Lead generation is a simple process once you understand your marketplace and how your product adds value or solves a problem for your customers. Your company’s web site, for example, can be a tremendous vehicle to generating leads quickly. Anyone can create a form to post on the web site to collect all the information you could want from your prospects: names, titles, phone numbers, budgets, buying habits, and customer needs.
In fact, if you place a direct self-gratifying “reward” to the prospect for providing the information (like $100 for everyone who fills out the form), you will get more names that you will know what to do with. If $100 seems like too much, analyze what a new lead is currently costing you to capture! Organizations must find unique approaches to managing the customer enterprise and utilize the Internet to share and manage leads and corporate information with their marketplace.
Lead qualification is critical to managing resources and meeting business objectives. Too many organizations do too little qualifying of leads and consequently pollute the sales funnel. Understand the 8-4-2-1 rule: 8 qualified leads turn into 4 sales presentations, which turn into 2 sales quotes that result in 1 sale. Take the time to evaluate your last quarter’s leads-to-sold reports to determine exactly where sales are getting lost. Are you receiving too many qualified people or too little? Does everyone get a demo or presentation? Are 50% of your sales quotes closing?
Qualifying too many leads or not enough:
Most organizations call on every single prospect and spend an inordinate amount of time and money spinning their wheels. You need to understand that not everyone who contacts you is interested in your product and is certainly not ready to buy your product tomorrow. First, you need to have basic procedures on whom to call, to whom to send e-mails, and who to ask to go to your web site for more information. You need to ask clear questions up front and to listen to what your prospect needs.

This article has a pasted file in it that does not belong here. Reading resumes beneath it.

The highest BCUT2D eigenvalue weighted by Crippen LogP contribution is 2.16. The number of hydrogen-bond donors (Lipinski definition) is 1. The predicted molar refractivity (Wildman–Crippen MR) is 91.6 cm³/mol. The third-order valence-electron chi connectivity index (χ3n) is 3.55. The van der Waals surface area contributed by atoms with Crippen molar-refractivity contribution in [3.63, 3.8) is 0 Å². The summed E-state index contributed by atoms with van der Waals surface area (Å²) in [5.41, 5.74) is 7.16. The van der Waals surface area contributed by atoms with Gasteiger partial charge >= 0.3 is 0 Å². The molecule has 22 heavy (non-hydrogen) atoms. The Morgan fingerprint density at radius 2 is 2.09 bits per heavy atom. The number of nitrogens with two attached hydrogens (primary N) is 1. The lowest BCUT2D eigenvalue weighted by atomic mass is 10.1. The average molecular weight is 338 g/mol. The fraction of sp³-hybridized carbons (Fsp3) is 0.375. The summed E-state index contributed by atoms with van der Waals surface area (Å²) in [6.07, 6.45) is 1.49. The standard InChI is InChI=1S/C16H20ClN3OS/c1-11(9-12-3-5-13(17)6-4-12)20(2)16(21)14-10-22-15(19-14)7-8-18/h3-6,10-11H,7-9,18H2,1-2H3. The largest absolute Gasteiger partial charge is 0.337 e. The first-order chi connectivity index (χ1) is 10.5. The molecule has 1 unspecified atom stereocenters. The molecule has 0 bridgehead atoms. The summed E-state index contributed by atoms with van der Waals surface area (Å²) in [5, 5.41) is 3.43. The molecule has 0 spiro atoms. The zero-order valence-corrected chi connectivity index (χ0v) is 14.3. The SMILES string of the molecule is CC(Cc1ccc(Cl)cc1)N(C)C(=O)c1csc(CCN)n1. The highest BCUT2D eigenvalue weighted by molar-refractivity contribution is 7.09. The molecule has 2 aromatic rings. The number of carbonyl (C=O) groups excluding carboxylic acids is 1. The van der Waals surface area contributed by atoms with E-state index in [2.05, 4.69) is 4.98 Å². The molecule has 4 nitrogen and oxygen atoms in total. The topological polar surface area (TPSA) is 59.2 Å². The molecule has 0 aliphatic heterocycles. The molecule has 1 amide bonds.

Too many “canned” sales presentations:
Most salespeople call on prospects with little or no qualification process via the phone. In other words, they automatically set up a face-to-face visit. They go to visit the prospect, open up their literature, and go into an automatic canned presentation. Afterwards, they ask the prospect what he or she thinks about the products and then ask if it’s okay to send a quote on the products in which he or she just expressed interest.
Instead, make contact with a prospect after you have pre-qualified him or her on the fact that he or she has a need, has provided a time frame, and how much money he or she has allocated for it. Now go visit the prospect.
Selling is all about relationships — the key word is trust. When you visit, introduce yourself and then ask about needs, not dwelling on what you offer. Now customize your solution to his or her needs. It’s only now that the prospect is listening. The greatest hunger of human nature is to be understood, so feed that need and you will build trust. Build trust and you will get the sale.
When you have too many quotes and 80% or more don’t close: After every presentation, good salespeople follow up with a sales quote and then continue to make contact until the sale is closed, right? Wrong! When you do that, you get a lot of voice messages and no call-backs, and when you finally reach the prospect you find that he or she is not ready, money has not been allocated, or other people are involved in the sales process. The dialogue usually goes something like this: “I thought that you were going to buy. I didn’t know someone else makes the purchasing decision. Should I call him or her?” The prospect replies, “No, I will be your contact, but it’s going to take us a few more weeks.”
So what happened? The answer is that you did not listen to your prospect’s needs and you did not get him or her involved as part of the process. You should have followed up after the meeting with a quick phone call telling the prospect that you were putting together a preliminary proposal and wanted him or her to review it before the final version was complete.
The preliminary proposal should include key words that were discussed during the meeting, such as the timeline and specific quantities and dates. Have the prospect review it and make comments. Integrate those comments into the final proposal. Overnight the final proposal and set up a meeting to verbally review the proposal together. Then close the sale at the end of reviewing the proposal.